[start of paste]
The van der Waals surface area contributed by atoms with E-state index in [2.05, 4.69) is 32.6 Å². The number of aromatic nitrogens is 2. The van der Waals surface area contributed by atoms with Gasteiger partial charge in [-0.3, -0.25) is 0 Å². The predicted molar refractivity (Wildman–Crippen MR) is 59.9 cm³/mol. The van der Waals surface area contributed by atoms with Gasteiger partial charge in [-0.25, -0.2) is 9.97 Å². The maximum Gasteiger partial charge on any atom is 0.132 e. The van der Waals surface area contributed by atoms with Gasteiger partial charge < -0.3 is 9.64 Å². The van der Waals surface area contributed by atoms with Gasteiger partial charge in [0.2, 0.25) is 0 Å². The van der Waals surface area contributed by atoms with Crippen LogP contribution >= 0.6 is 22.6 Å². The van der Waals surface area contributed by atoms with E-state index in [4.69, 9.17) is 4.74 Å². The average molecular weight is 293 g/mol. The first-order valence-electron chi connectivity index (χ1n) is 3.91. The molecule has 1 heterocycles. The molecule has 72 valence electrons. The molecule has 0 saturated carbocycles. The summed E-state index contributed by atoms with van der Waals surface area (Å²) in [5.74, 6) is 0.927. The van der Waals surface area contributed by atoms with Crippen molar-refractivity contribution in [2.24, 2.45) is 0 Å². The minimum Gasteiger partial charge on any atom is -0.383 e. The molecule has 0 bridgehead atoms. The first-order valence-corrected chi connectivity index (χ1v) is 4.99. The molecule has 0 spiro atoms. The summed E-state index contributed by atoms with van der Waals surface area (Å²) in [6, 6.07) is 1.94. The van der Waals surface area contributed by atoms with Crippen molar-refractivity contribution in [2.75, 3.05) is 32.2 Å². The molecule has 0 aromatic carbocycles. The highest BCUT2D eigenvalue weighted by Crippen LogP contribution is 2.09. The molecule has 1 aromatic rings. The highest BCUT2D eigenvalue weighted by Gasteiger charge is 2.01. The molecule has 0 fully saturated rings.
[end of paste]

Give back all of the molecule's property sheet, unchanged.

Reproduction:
The van der Waals surface area contributed by atoms with E-state index in [2.05, 4.69) is 32.6 Å². The number of aromatic nitrogens is 2. The van der Waals surface area contributed by atoms with Gasteiger partial charge in [-0.3, -0.25) is 0 Å². The predicted molar refractivity (Wildman–Crippen MR) is 59.9 cm³/mol. The van der Waals surface area contributed by atoms with Gasteiger partial charge in [-0.25, -0.2) is 9.97 Å². The maximum Gasteiger partial charge on any atom is 0.132 e. The van der Waals surface area contributed by atoms with Gasteiger partial charge < -0.3 is 9.64 Å². The van der Waals surface area contributed by atoms with Gasteiger partial charge in [0.2, 0.25) is 0 Å². The van der Waals surface area contributed by atoms with Crippen LogP contribution >= 0.6 is 22.6 Å². The van der Waals surface area contributed by atoms with E-state index in [4.69, 9.17) is 4.74 Å². The average molecular weight is 293 g/mol. The first-order valence-electron chi connectivity index (χ1n) is 3.91. The molecule has 1 heterocycles. The molecule has 72 valence electrons. The molecule has 0 saturated carbocycles. The summed E-state index contributed by atoms with van der Waals surface area (Å²) in [5.74, 6) is 0.927. The van der Waals surface area contributed by atoms with Crippen molar-refractivity contribution in [2.24, 2.45) is 0 Å². The minimum Gasteiger partial charge on any atom is -0.383 e. The molecule has 0 bridgehead atoms. The first-order valence-corrected chi connectivity index (χ1v) is 4.99. The molecule has 0 spiro atoms. The summed E-state index contributed by atoms with van der Waals surface area (Å²) in [6, 6.07) is 1.94. The van der Waals surface area contributed by atoms with Crippen molar-refractivity contribution in [2.75, 3.05) is 32.2 Å². The molecule has 0 aromatic carbocycles. The highest BCUT2D eigenvalue weighted by Crippen LogP contribution is 2.09. The molecule has 1 aromatic rings. The highest BCUT2D eigenvalue weighted by Gasteiger charge is 2.01. The molecule has 0 fully saturated rings.